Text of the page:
Weddings, Graduations and Other Chapter Endings
Dr. Lynn Margolies
Summer is prime time for weddings. Anyone who has planned a wedding - or been close to someone who has - knows that they, like other milestones, are complicated and not always filled with bliss. During wedding planning, seeds of conflict can ripen into family feuds. Details take on exaggerated, symbolic importance, as family members jockey for position in the new family constellation. Arguments over wedding minutiae disguise deeper anxieties about loss, loyalties, boundaries, and autonomy - potentially hijacking the mother-daughter relationship, which is at center stage in this drama.
Julia’s mom wanted her daughter to have a traditional religious ceremony. Julia, however, had recently declared herself an atheist, which her mom took as a personal affront. Ironically, Julia chose to marry a man from a traditional background - filling her mom with hope. The blow came at the beginning of the wedding planning. Julia announced casually the type of wedding she had in mind. There were no signs of anything traditional. She and mom became involved in a struggle, culminating in mom attempting to pull Julie’s fiancé into the divide. The relationship between Julia and her mom predictably spiraled downward. Increasing distance developed between them as Julia shut her mom out of her personal life. At first her mom was angry but, as she began experiencing the reality of losing her daughter, anger turned to fear and sadness.
Difficulties with separation are often activated during developmental transitions: starting school, adolescence, graduating high school, and, finally, marriage. At these junctures an essential task is to step back, staying connected as needed by the child, thereby facilitating maturation to the next level.
Research demonstrates that unresolved issues around separation and loss in mothers may affect their capacity to be guided by the child’s needs and rhythms rather than the other way around. Psychological vulnerability in various forms may be transmitted to children when parents’ needs conflict with developmental needs, requiring children to adapt and detach from themselves, rather than grow. A telling example of this is the finding that mothers of children with separation anxiety when starting school may have their own disavowed and dormant separation anxiety which, when treated, can resolve the child’s symptoms.
When girls get married, the final stage of letting go in the mother-daughter relationship, moms may instinctively hold on tight to ward off separation and loss. Here, Julia’s mom’s hopes and dreams for her daughter, and need to feel a sameness between them, felt imposing to Julia as she struggled to sort out her own beliefs from her mom’s.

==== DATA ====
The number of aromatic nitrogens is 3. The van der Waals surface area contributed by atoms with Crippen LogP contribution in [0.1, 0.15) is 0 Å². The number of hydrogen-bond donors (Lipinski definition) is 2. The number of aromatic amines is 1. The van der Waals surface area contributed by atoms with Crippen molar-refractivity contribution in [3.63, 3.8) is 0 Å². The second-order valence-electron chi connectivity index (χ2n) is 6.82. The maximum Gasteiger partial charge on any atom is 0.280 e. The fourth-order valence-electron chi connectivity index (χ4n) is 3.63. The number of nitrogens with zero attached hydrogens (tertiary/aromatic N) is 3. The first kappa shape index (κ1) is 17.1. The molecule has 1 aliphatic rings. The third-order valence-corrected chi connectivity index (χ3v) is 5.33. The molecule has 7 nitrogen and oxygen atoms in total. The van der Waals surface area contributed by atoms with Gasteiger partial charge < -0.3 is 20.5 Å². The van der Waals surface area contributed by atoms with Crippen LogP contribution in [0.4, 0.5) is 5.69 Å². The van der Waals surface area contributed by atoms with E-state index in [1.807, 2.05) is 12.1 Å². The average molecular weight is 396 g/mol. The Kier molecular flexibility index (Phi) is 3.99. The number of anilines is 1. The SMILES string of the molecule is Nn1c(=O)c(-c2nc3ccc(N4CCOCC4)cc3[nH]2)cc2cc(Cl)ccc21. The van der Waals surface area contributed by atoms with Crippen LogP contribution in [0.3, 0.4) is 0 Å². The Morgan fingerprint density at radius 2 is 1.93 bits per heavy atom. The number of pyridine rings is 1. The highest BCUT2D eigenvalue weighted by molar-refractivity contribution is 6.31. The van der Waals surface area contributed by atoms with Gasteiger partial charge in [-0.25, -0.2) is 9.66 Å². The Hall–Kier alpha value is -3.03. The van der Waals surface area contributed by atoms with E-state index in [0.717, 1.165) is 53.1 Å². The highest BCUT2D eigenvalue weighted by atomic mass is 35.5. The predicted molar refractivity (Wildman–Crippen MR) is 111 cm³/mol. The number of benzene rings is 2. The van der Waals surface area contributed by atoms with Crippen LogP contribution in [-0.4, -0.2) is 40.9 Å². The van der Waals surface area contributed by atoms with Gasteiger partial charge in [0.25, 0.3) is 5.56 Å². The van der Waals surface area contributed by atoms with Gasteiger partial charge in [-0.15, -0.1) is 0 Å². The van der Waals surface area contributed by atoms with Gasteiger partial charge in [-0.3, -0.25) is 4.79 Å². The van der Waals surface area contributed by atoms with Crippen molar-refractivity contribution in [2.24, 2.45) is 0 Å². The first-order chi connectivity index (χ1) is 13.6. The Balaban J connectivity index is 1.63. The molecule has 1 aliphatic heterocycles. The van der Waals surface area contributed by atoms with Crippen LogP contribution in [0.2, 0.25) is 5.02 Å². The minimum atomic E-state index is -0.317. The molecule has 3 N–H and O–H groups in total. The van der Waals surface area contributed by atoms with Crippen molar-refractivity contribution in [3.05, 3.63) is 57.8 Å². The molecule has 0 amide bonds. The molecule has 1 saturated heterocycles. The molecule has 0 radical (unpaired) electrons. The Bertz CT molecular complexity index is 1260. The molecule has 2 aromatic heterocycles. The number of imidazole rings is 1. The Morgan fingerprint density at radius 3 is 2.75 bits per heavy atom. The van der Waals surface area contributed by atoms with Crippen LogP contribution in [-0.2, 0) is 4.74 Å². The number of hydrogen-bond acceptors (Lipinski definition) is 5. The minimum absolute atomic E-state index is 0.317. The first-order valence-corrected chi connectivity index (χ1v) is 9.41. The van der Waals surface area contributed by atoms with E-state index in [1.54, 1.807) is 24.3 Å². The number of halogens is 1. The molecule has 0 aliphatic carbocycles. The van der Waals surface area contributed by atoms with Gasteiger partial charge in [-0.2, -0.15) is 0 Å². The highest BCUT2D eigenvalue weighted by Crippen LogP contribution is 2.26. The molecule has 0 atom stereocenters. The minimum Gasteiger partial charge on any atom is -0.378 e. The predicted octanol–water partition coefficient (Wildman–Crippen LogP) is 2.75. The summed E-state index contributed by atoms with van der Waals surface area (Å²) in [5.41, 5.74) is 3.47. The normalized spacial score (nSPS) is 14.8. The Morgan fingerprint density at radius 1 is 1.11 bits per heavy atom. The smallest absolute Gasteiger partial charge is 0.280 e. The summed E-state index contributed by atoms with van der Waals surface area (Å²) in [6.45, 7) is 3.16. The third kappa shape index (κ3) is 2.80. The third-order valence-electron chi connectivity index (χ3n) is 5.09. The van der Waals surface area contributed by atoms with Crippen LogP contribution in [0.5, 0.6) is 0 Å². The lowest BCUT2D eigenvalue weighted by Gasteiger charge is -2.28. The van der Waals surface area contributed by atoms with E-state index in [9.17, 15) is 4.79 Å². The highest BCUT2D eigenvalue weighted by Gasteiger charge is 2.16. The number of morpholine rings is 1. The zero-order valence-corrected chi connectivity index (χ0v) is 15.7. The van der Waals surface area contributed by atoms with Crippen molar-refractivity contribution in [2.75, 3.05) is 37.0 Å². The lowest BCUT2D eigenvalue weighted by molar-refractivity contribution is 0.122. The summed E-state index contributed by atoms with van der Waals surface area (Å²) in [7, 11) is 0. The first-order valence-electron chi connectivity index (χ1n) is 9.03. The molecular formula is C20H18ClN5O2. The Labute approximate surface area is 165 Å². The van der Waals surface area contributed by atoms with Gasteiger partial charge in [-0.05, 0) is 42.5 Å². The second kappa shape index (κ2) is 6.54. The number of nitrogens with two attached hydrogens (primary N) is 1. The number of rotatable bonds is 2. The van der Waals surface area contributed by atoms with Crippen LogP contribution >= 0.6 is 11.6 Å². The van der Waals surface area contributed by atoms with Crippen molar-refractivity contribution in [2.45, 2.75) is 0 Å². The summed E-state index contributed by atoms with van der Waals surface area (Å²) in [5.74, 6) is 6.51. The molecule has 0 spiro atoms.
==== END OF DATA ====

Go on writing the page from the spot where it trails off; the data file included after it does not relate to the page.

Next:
“Good enough mothering” from the start involves a delicate dance of noticing and attuning to the child’s own rhythm, and adjusting one’s own rhythm to be in sync with the child’s need for closeness or distance, stimulation or retreat. Healthy attachment requires moms to be secure enough to allow their children to differentiate from them without pulling them back in - or withdrawing out of feeling rejected.
The conflict between Julia and her mom represented a battle over autonomy and separation. In a struggle to find her own voice, Julia defined herself by opposing her mom and being different from her. Ultimately, Julia’s mom found the wisdom and courage to back off from her investment in Julia’s choices. As she was able to make peace with differences between them, she successfully eased back into her life from a position of inner strength and openness.
When Julia’s mom gave up needing her daughter to make her feel secure, Julia’s decisions were no longer confounded by having to react to her mom by either subordinating or proving her identity. Ultimately, Julia decided to have a traditional ceremony - which she only divulged to mom shortly before the wedding. With the space to sort out her own beliefs, Julia recognized that she genuinely shared certain values with her mom, which she could now embrace as her own.
At critical transitions with children we are challenged by loss and good-byes. Letting go - taking the child’s lead - can be the best parting gift. Doing so, and refraining from seeking reassurances of closeness, we can redefine our relationships on new terms, creating more flexible and sustainable connections.
Disclaimer: The characters from these vignettes are fictitious. They were derived from a composite of people and events for the purpose of representing real-life situations and psychological dilemmas which occur in families.